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FEA Simulation of Construction/Assembly Processes

Slip Form Segmental Bridge Construction | FEA Consulting
October 2, 2015 By: Peter Barrett

Most finite element simulations assume that all the elements begin in a stress, strain and deflection free state.  However, in reality, most structures, especially those that involve construction, will have residual stresses and strains caused by the assembly sequence. The construction of a concrete slip-formed segmental bridge (Figure 1, above), where the forms for the next pour are cantilevered off the completed bridge section, is an example where quantifying the sequential construction sequence is a must.

However, residual construction stresses are often equally important in less obvious scenarios. Anytime a repair is made to an existing structure, it would be in the owner's best interest to evaluate the impact of the repair on changed load paths in the final structural state.

Path dependent sequential construction FEA is a necessity in developing an efficient construction process to replace steam generators in a post-tensioned concrete containment building where an excavation hole was necessary. The construction plan for de-tensioning and subsequent re-tensioning of the tendons around the hole in order to avoid pre- and post-construction cracks is designed using analysis.  When the hole in the building is cut, the vertical force load path is forever changed by load redistribution. To compensate for this, the repair requires increased tendon loads over the original design to overcome the lost compressive stress in the hole repair region. Figure 2 illustrates the change in the vertical stress state in the building prior to repair, when the hole is present, and after the completed repair and retensioning. Other examples where FEA-based sequence modeling is important include analyzing excavations, evaluating the changing residual stresses throughout complex welding processes, and material forming operations during 3-d printing. With today's computational horsepower, it is feasible to explicitly model these construction processes using a path dependent, incremental large deflection nonlinear analysis.

Figure 2: Vertical Stress (psi) in a Post-Tensioned Containment: Prior, During and after Repair

In ANSYS, a construction/assembly process is simulated with the element birth and death tools. Element birth and death commands identify elements to be activated and/or deactivated respectively based on their locations and/or stress or strain state.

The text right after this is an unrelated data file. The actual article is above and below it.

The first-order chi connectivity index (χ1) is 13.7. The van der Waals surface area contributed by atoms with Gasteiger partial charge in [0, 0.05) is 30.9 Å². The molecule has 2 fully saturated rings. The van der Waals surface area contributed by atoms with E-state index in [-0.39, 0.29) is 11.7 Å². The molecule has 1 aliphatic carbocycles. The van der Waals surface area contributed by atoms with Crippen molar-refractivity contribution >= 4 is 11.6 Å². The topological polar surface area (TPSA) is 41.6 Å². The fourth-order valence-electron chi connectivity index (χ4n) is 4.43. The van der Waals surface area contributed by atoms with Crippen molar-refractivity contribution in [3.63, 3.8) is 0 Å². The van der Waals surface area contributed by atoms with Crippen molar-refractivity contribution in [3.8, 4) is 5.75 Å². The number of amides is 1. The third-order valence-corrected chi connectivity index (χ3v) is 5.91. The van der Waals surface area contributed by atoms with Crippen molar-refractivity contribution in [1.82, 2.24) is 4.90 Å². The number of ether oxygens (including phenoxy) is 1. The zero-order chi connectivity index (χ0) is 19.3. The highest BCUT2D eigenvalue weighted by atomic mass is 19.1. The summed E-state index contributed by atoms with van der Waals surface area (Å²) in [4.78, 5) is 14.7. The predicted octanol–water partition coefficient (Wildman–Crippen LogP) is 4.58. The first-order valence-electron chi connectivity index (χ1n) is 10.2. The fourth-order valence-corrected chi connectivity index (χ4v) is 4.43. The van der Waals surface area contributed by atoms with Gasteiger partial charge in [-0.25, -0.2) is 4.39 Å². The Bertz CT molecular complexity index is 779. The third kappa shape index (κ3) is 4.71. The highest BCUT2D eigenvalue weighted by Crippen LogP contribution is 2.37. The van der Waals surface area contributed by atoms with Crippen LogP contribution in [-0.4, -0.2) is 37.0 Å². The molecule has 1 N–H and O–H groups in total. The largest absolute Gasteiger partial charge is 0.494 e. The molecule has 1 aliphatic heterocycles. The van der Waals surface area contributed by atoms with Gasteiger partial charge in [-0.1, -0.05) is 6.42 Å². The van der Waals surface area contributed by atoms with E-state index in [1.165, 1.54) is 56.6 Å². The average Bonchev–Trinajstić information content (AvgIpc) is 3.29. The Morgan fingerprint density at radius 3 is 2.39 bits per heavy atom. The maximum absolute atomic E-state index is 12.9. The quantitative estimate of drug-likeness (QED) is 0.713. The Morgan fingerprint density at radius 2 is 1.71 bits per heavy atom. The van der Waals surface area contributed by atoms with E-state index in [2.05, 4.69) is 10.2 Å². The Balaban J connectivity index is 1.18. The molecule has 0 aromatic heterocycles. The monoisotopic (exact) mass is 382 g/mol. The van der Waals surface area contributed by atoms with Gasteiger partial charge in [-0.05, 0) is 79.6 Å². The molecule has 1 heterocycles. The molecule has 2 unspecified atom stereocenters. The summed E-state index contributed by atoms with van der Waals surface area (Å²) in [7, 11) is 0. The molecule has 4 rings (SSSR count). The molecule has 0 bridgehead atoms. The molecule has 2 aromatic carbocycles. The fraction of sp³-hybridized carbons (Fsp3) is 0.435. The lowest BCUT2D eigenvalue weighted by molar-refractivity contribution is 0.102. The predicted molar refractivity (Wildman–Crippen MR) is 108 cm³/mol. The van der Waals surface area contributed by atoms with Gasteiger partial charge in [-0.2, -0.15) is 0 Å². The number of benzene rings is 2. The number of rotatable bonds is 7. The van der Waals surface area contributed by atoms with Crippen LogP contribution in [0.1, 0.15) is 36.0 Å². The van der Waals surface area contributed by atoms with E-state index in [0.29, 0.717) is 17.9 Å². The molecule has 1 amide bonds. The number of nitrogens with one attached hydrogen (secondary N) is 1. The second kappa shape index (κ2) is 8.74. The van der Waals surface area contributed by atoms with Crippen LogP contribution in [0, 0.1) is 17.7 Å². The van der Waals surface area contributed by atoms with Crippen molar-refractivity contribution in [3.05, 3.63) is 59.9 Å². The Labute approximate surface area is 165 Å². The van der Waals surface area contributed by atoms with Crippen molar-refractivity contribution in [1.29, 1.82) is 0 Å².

To achieve the "element death" effect, the program does not actually remove "killed" elements. Instead, it deactivates them by multiplying their stiffness (or conductivity, or other analogous quantity) by a very small factor. Any element loads applied to deactivated elements are zeroed out. Similarly, mass, damping, specific heat, and other load transfer mechanisms are temporarily zeroed out for these deactivated elements. The element's strain is set to zero as soon as it is killed.

In a similar manner, when elements are "born," they are not actually added to the model; they are simply reactivated. All elements, including those to be born in later stages of the analysis, must therefore be present prior to the initial simulation step. When modeling a construction sequence, all elements except those that make up the initial "foundation" are killed prior to the first solve. In each subsequent load step, elements are manually "birthed".

When an element is reactivated, its stiffness, mass, element loads, etc. return to their original values. This might not always be realistic. For example, accurate modeling of concrete curing often needs to be simulated in several independent load steps where the gravity loading is applied immediately but the stiffness is gradually increased to its final 28 day strength. 

Elements that are reactivated have no record of strain history (or heat storage, etc.), even though they may undergo significant deformation before activation due to the motion of the surrounding structure.

Some helpful hints for modeling construction sequences:

  • It is often necessary to fix displacements of elements in their killed state since they are still active in the analysis. Fixing nodal degrees of freedom of killed elements will prevent excessive deformation caused by either the displacements of the surrounding elements or free rigid body motion. If you add these artificial constraints, be sure to remove them in a manner such that artificial stresses are not induced in the model upon activation.
  • Annealing can be simulated by simply killing and then reactivating elements in subsequent load steps.
  • If contact elements are attached to the regions being killed, be sure to also kill the contact pair.
  • Activation or deactivation generally occurs instantaneously. This stepped change nonlinearity (similar to changing contact status) can cause convergence issues when a large number of elements are being killed or reactivated. Activation/Deactivation of small sections at a time will minimize these problems. Figure 3 illustrates the staged construction of tunneling where this procedure is a must.
  • For materials  whose "born" stiffness needs to be gradually ramped on, temperature dependent material properties in conjunction with dummy temperature loads can often be used to simulate this gradual process.
  • When postprocessing, be careful to deactivate the killed elements to avoid unrealistic results.  Inaccurate stress results, in particular, can occur if the killed element stresses (which are set to zero) are averaged with active elements.
Figure 3 - Staged Construction of Tunneling

The ANSYS process described above can be implemented in a similar manner in other FEA General Purpose codes.  Can anyone else share some tips and tricks for simulating construction/assembly sequences?